Kari Smith felt a real rapport with the overseas couple who commissioned her to have their child: they were about the same age, seemed to hold similar values and even shared a love of craft beer.
Then the Nova Scotia-based surrogate discovered she was pregnant with three babies, and things took a “horrible” turn.
Smith wanted to carry all three but, without hesitation, the would-be parents insisted the trio of fetuses be reduced surgically to just two. As non-citizens of their Caribbean home, they were all but barred from bringing home more than two children to the island nation.
The convenience of the would-be parents is more important than the life of one of their children.
A lawyer advised Smith that the couple could cut off expense payments if she insisted on keeping all the babies. Not wanting to upend the couple’s lives, the surrogate eventually agreed to the reduction, then one of the remaining two fetuses died, too. It was a traumatic experience. . . .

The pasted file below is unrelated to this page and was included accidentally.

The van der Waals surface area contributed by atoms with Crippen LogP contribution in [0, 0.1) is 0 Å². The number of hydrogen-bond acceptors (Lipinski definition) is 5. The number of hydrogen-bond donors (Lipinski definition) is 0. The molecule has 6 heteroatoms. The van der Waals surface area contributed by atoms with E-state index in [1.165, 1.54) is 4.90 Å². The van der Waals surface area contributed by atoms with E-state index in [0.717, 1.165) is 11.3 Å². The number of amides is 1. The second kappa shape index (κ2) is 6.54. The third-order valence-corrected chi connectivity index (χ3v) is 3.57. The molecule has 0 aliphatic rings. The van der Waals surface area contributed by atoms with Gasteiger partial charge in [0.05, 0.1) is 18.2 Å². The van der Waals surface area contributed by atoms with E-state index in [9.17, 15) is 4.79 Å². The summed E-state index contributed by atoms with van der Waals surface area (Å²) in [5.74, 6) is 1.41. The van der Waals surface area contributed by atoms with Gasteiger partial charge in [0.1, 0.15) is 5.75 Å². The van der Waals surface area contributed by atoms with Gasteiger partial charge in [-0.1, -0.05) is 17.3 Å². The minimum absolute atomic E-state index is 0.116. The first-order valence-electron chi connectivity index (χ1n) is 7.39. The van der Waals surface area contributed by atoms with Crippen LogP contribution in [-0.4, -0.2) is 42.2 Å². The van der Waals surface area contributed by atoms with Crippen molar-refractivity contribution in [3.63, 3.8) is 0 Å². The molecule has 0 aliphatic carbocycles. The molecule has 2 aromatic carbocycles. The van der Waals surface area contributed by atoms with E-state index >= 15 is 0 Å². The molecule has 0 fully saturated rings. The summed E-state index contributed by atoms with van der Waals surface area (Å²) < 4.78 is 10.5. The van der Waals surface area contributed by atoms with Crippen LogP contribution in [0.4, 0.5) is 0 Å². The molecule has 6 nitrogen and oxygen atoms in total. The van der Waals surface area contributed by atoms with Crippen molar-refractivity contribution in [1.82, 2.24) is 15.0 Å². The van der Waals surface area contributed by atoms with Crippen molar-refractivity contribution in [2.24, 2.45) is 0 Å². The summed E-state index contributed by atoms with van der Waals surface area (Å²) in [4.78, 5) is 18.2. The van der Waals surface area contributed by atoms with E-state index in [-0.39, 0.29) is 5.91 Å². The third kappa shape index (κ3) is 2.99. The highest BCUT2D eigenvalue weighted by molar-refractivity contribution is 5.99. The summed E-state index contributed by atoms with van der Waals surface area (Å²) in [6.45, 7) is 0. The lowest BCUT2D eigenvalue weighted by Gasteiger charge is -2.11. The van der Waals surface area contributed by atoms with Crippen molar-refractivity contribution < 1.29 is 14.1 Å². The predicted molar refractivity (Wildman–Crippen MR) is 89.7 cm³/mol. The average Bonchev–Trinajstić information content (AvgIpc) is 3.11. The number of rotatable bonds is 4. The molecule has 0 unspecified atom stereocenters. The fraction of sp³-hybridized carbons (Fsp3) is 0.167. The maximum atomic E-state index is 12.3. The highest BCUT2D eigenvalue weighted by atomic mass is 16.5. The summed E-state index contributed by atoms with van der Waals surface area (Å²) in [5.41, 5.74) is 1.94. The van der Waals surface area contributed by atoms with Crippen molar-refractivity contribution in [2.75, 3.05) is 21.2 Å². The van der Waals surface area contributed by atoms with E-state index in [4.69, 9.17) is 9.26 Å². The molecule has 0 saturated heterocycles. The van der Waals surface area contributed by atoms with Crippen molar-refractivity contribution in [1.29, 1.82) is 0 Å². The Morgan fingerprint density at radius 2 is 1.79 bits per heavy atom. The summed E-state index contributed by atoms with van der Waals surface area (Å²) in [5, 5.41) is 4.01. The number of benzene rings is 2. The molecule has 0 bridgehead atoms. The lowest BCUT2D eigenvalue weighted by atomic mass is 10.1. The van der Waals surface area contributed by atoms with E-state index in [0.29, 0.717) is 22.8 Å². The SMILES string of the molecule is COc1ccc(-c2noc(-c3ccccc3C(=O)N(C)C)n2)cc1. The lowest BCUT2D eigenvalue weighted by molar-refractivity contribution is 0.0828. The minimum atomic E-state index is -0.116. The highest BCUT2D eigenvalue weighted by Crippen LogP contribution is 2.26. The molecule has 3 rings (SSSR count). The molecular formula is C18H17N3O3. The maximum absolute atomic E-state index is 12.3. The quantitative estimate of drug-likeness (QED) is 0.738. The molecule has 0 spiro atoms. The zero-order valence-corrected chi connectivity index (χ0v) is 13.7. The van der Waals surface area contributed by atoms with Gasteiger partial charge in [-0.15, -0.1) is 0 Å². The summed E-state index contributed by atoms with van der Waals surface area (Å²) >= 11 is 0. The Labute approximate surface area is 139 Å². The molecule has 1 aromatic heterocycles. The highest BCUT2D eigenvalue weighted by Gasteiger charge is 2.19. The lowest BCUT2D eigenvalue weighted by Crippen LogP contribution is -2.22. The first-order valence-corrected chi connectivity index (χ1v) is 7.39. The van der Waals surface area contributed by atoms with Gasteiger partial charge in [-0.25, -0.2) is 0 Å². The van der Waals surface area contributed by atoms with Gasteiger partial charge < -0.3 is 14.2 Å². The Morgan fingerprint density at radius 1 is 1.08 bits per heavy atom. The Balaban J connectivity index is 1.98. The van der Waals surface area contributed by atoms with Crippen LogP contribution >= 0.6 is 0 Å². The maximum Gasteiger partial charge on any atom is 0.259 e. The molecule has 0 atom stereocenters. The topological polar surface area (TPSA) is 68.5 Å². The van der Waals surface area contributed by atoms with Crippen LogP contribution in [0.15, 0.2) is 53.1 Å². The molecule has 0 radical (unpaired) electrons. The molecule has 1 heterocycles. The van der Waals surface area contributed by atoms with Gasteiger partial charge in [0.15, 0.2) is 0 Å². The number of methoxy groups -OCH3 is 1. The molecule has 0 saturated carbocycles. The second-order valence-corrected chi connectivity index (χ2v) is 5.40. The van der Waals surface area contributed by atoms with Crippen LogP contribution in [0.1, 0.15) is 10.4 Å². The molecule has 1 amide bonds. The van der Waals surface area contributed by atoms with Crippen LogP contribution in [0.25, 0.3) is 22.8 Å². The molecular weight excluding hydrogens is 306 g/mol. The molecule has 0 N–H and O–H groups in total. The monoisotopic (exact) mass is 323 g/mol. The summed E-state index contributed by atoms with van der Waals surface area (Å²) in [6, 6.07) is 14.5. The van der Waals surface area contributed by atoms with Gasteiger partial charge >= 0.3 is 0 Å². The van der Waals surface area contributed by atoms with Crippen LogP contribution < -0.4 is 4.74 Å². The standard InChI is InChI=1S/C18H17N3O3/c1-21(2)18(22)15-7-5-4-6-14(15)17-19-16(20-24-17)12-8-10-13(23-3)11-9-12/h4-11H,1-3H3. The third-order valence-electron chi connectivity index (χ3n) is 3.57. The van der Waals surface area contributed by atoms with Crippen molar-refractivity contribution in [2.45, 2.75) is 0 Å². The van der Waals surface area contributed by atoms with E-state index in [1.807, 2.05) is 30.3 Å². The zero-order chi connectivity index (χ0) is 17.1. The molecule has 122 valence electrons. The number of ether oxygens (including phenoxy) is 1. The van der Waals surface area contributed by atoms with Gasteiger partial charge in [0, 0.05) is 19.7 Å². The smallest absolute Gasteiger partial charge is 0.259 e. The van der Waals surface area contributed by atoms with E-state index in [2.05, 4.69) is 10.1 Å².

Weeks later, the 38-year-old says she now believes the reduction was for the best medically, given the risks around multiple births, and realizes the couple was not as coldly calculating about the decision as first appeared. They wept when the reduction occurred.
Why weep if you’ve done nothing wrong? And if you’re weeping because you’ve done something wrong, why not allow the child to continue living in the first place?
But the case underlines the moral dilemmas that surrogacy can unexpectedly impose on women who lend out their wombs, as foreign demand for Canadian “carriers” surges. . . .
But these “moral dilemmas” are not unexpected. They are entirely predictable to anyone with minimal foresight.
Sally Rhoads-Heinrich, who runs the Surrogacy in Canada agency, says the husband told her by telephone that he would rather end up with no infants than three. . . .
Here’s a predictable “moral dilemma”. If the “product” is not up to standard the surrogate might be left on her own.
With triplets, the couple apparently would lose their jobs and have to leave the island, and Smith says she didn’t want that on her conscience.
Note that the abortion is not on her conscience.